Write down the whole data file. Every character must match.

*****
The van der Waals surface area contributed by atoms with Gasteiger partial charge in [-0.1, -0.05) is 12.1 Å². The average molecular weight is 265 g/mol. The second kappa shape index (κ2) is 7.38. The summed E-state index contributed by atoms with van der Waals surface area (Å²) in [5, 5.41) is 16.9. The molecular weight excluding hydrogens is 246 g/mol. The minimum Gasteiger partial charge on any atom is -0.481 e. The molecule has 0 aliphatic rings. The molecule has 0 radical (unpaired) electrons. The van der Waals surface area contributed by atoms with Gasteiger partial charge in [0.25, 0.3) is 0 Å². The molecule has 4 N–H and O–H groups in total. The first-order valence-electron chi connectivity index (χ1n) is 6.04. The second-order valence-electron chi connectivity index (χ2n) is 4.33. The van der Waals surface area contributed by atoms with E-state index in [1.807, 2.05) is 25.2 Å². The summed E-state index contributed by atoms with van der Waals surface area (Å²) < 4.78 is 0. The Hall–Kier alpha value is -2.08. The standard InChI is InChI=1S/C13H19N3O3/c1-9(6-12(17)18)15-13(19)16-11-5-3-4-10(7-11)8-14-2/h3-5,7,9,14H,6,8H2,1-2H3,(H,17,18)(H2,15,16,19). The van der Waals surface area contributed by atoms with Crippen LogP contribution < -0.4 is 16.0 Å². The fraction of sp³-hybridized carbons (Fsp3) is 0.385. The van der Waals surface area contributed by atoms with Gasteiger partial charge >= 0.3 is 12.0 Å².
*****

The van der Waals surface area contributed by atoms with Gasteiger partial charge in [-0.1, -0.05) is 12.1 Å². The average molecular weight is 265 g/mol. The second kappa shape index (κ2) is 7.38. The summed E-state index contributed by atoms with van der Waals surface area (Å²) in [5, 5.41) is 16.9. The molecular weight excluding hydrogens is 246 g/mol. The minimum Gasteiger partial charge on any atom is -0.481 e. The molecule has 0 aliphatic rings. The molecule has 0 radical (unpaired) electrons. The van der Waals surface area contributed by atoms with Gasteiger partial charge in [0.25, 0.3) is 0 Å². The molecule has 4 N–H and O–H groups in total. The first-order valence-electron chi connectivity index (χ1n) is 6.04. The second-order valence-electron chi connectivity index (χ2n) is 4.33. The van der Waals surface area contributed by atoms with E-state index in [1.807, 2.05) is 25.2 Å². The summed E-state index contributed by atoms with van der Waals surface area (Å²) < 4.78 is 0. The Hall–Kier alpha value is -2.08. The standard InChI is InChI=1S/C13H19N3O3/c1-9(6-12(17)18)15-13(19)16-11-5-3-4-10(7-11)8-14-2/h3-5,7,9,14H,6,8H2,1-2H3,(H,17,18)(H2,15,16,19). The van der Waals surface area contributed by atoms with Crippen LogP contribution < -0.4 is 16.0 Å². The fraction of sp³-hybridized carbons (Fsp3) is 0.385. The van der Waals surface area contributed by atoms with Gasteiger partial charge >= 0.3 is 12.0 Å².